NGINX sponsored this post.
When many customers say they need a service mesh, they’re not talking about an actual service mesh. What they’re really asking for is a better way to manage, observe, secure and scale applications composed of microservices. To put it another way, they don’t want a digger so that they can lay a foundation; they want a hole in the ground. How they get the hole is not nearly as important as the size and depth of the hole.
The lack of clarity about what’s actually needed is a sign that all the hype around Kubernetes and service mesh has drowned out the concept of first principles. The most important element of cloud native applications is the “last mile” delivery of application traffic to end users, whether those users are human customers, servers or IoT devices. For internal applications, the customers are usually other teams within the organization that own services comprised of microservices-based applications.
In the broader technology space outside of Kubernetes and service mesh, responsibility for last-mile delivery falls to application delivery controllers (ADCs), which is a multibillion-dollar industry with dozens of players. ADCs are the most essential contributor to ensuring an excellent end-user experience of applications. In other words, an ADC — and its ability to manage, shape and optimize application (Layer 7) traffic — is the digger that delivers the hole in the ground. It’s the medium for delivering on first principles in application experience.
Within the Kubernetes space, however, ADCs and Layer 7 traffic management are largely missing.
In fact, despite the history and market validation of ADCs, application traffic management is perhaps the least developed element of the cloud native landscape. Kubernetes has traditionally focused on the network layer (Layer 4), with Layer 7 remaining an afterthought. This leaves platform ops teams to fend for themselves or use relatively untested solutions, even for mission-critical applications. So what can Kubernetes and service mesh architects do to up their game and deliver the robust application traffic management required to ensure a superior end-user experience? Here are three suggestions.
1. Deploy a Data Plane with Maximum Layer 7 Capabilities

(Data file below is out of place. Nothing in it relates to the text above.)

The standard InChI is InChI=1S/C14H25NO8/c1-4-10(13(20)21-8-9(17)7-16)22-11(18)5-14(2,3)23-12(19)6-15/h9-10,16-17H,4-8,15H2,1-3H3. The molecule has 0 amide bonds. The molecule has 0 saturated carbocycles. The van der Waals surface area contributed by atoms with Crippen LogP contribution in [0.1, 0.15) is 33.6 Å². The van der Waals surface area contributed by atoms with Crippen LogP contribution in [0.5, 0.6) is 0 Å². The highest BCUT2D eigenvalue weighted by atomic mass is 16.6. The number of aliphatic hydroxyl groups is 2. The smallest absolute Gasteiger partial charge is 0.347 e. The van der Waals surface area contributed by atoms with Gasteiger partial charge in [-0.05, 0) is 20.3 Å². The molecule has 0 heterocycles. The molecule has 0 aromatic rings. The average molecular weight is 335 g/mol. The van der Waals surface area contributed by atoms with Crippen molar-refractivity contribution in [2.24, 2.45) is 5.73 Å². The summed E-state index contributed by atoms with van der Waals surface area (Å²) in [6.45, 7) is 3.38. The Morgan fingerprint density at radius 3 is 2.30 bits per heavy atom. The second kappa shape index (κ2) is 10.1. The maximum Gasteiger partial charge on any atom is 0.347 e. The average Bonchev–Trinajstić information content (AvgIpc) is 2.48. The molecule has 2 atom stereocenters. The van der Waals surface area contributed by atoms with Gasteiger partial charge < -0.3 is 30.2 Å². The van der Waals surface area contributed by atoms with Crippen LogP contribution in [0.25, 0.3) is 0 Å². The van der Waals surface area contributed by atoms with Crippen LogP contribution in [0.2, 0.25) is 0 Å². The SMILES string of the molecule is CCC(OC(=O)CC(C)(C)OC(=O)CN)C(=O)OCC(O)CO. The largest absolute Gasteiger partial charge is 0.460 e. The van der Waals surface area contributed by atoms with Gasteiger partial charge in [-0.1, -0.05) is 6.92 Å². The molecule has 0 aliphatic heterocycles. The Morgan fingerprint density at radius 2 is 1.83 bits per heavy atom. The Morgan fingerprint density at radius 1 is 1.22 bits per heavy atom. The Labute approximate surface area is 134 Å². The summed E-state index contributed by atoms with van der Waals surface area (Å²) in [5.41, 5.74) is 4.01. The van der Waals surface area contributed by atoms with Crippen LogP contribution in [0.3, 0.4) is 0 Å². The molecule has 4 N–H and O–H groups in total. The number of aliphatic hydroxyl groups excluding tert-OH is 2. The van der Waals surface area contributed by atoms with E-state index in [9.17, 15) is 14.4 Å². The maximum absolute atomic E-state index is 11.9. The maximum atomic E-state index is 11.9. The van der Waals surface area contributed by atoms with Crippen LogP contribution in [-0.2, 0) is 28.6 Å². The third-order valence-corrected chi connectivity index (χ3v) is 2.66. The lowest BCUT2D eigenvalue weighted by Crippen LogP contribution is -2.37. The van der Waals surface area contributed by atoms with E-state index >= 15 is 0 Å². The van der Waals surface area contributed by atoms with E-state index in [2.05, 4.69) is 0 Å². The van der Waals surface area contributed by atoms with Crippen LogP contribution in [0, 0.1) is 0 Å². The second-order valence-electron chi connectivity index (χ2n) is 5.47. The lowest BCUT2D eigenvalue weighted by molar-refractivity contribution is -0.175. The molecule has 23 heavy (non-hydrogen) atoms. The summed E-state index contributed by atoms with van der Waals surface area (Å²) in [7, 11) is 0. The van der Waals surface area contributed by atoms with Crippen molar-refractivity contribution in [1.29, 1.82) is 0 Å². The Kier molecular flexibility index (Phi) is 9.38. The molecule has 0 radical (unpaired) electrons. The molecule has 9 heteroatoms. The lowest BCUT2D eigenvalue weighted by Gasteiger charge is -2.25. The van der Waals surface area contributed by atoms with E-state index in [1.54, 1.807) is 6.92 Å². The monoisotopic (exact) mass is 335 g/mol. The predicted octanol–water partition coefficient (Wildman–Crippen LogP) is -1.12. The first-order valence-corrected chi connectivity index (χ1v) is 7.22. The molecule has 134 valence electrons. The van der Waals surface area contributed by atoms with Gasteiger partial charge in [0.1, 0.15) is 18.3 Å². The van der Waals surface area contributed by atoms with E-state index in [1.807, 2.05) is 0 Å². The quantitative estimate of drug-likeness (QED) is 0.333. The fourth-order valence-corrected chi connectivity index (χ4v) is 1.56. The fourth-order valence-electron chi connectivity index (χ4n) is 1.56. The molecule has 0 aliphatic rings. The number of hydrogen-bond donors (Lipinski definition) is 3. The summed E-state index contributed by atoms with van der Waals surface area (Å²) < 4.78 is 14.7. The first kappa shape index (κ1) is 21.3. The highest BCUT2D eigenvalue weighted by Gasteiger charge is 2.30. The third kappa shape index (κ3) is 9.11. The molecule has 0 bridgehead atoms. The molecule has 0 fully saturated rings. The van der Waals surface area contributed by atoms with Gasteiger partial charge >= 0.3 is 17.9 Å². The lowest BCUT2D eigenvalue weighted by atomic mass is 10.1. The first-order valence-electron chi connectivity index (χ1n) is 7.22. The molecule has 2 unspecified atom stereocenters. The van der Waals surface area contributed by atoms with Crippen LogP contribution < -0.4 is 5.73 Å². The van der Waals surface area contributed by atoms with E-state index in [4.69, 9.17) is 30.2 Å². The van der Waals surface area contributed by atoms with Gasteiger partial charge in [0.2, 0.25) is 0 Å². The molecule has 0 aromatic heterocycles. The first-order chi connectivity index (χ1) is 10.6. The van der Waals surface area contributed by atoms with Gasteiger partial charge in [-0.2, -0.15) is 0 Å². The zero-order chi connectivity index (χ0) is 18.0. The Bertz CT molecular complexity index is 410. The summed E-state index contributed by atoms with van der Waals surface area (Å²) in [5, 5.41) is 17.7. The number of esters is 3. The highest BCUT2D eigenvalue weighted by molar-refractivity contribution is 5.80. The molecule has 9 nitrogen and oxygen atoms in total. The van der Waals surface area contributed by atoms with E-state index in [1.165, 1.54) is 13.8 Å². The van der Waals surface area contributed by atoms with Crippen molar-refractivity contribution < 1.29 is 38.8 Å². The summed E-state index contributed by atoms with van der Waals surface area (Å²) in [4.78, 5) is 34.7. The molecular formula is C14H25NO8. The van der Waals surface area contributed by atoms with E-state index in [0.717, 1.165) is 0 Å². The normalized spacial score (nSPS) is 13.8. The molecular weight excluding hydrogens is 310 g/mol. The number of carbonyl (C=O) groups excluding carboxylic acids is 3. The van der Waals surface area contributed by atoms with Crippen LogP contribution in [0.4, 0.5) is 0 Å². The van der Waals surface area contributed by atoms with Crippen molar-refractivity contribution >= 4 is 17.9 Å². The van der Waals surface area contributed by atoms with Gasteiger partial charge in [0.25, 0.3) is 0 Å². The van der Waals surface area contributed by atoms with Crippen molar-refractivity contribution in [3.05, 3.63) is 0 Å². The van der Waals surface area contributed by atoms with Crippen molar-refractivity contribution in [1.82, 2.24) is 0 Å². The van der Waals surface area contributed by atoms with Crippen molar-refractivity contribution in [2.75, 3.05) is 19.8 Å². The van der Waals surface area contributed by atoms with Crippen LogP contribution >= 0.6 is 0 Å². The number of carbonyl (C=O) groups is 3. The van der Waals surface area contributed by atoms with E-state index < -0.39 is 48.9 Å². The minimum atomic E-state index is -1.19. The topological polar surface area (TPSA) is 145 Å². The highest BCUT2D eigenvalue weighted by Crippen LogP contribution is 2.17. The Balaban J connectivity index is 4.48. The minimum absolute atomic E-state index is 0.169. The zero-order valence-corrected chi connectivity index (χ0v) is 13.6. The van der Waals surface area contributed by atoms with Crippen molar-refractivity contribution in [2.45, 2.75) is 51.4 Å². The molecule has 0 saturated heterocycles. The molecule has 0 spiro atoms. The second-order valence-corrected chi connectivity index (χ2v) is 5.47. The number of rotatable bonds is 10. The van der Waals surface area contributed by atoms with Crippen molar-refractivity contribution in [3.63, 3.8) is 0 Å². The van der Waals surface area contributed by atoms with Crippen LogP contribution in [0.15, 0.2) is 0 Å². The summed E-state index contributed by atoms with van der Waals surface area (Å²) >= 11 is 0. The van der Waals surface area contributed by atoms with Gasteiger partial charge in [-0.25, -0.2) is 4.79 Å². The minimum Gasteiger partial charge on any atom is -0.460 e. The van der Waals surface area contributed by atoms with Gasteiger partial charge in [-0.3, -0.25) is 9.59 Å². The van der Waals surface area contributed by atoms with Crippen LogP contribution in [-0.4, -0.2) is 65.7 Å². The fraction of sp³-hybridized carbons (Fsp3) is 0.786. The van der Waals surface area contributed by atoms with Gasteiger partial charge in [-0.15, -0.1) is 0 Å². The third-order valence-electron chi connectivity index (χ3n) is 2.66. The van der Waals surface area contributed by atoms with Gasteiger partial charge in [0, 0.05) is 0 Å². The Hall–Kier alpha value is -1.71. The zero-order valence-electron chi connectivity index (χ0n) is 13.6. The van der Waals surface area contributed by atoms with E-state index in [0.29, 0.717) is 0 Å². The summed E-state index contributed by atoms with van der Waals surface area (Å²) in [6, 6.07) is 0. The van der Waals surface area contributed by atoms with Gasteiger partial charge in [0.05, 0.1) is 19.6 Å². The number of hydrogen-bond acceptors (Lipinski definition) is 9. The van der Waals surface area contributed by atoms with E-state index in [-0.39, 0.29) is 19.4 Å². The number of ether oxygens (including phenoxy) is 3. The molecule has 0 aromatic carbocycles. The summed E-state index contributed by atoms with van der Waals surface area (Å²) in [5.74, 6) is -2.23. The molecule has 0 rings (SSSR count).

While there are a variety of options available for transport networking in Kubernetes (think container network interfaces), there is little in the way of application traffic management for Layer 7. By attaching a data plane sidecar, which has rich features for both Layer 4 and Layer 7 traffic, to your application containers, you become able to effectively manage both network and application traffic. The two types of traffic really need to be on equal footing for all the reasons we discussed above. A richer data plane allows you to focus on providing the Layer 7 features your architecture and composite applications need — security, observability, stability and resiliency — while also adding reliability and security at Layer 4. Just pushing packets at an acceptable pace is not enough. You wouldn’t accept only Layer4 functionality outside of Kubernetes, so why accept it within the Kubernetes and service mesh landscape?
2. Architect Your Clusters for Applications, Not Tools
You’ve built your Kubernetes environment to host applications. Yet when designing and sizing clusters, we often ask “How many Ingress controllers will I need?” rather than “What type of supporting delivery services do my apps need?” Counting Ingress controllers rather than considering services is like designing a skyscraper based on how many people are going through the front door, rather than what they need to do in their offices. Applications that must comply with industry standards — as in healthcare, financial services, and government — might require different application services rather than generic microservices. Even the same services can have radically different requirements in two different settings. For example, a data-streaming application is likely to have different availability and security requirements if it’s the backend for continuous monitoring of patient vital signs rather than if it’s tracking inbound weather data.
3. Consider Deploying ADCs as Part of Your Kubernetes Architecture
You’ve invested heavily on application security and resiliency everywhere else in your infrastructure — on-prem with traditional load balancers, virtualized with vADCs and in the cloud with frontend, cloud native load balancers. So why not invest in the same capabilities and infrastructure in Kubernetes and for your service mesh? You plan to use Kubernetes to deliver production applications, right? The last mile may become the last inch in a containerized environment, but traffic management is still critical. ADCs are optimized to deliver applications and embody decades of wisdom gained from shaping, accelerating and filtering traffic.
Conclusion: An ADC is Your Digger
Throughout their history, ADCs evolved to become the frontend traffic solution for every previous paradigm shift in computing infrastructure: bare-metal on-prem, co-lo top-of-rack, virtualization and finally cloud computing. Kubernetes and containerization are the latest iteration, but the need to effectively manage application delivery to ensure a superior user experience and optimize the costs of running global scale applications remains unchanged.
In Kubernetes, you still need content acceleration and caching, SSL termination, web application firewalls and load balancing. These capabilities work best as complementary features within a unified traffic management solution. For Kubernetes, the needs will be the same, just with a slightly different form factor and with requirements to accommodate more ephemeral and dynamic infrastructure. So consider fronting your Kubernetes cluster with cloud native ADCs to up-level application management and make service delivery smoother, more reliable and more secure.
Featured image supplied by NGINX.